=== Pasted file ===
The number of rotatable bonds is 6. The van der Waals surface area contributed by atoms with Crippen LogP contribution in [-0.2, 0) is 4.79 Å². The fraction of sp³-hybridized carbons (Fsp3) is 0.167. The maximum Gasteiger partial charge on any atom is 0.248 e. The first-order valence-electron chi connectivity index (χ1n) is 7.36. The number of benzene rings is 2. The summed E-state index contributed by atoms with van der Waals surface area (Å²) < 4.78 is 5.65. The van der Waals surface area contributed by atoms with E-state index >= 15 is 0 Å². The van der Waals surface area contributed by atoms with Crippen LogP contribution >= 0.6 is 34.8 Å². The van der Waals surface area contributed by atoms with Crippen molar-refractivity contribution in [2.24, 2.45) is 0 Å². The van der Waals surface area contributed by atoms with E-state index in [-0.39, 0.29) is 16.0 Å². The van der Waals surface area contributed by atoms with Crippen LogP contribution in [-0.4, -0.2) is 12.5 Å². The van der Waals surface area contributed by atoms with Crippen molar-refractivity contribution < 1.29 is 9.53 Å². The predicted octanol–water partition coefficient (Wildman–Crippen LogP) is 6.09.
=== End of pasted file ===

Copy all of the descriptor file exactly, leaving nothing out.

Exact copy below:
The number of rotatable bonds is 6. The van der Waals surface area contributed by atoms with Crippen LogP contribution in [-0.2, 0) is 4.79 Å². The fraction of sp³-hybridized carbons (Fsp3) is 0.167. The maximum Gasteiger partial charge on any atom is 0.248 e. The first-order valence-electron chi connectivity index (χ1n) is 7.36. The number of benzene rings is 2. The summed E-state index contributed by atoms with van der Waals surface area (Å²) < 4.78 is 5.65. The van der Waals surface area contributed by atoms with E-state index >= 15 is 0 Å². The van der Waals surface area contributed by atoms with Crippen LogP contribution >= 0.6 is 34.8 Å². The van der Waals surface area contributed by atoms with Crippen molar-refractivity contribution in [2.24, 2.45) is 0 Å². The van der Waals surface area contributed by atoms with E-state index in [-0.39, 0.29) is 16.0 Å². The van der Waals surface area contributed by atoms with Crippen LogP contribution in [-0.4, -0.2) is 12.5 Å². The van der Waals surface area contributed by atoms with Crippen molar-refractivity contribution < 1.29 is 9.53 Å². The predicted octanol–water partition coefficient (Wildman–Crippen LogP) is 6.09.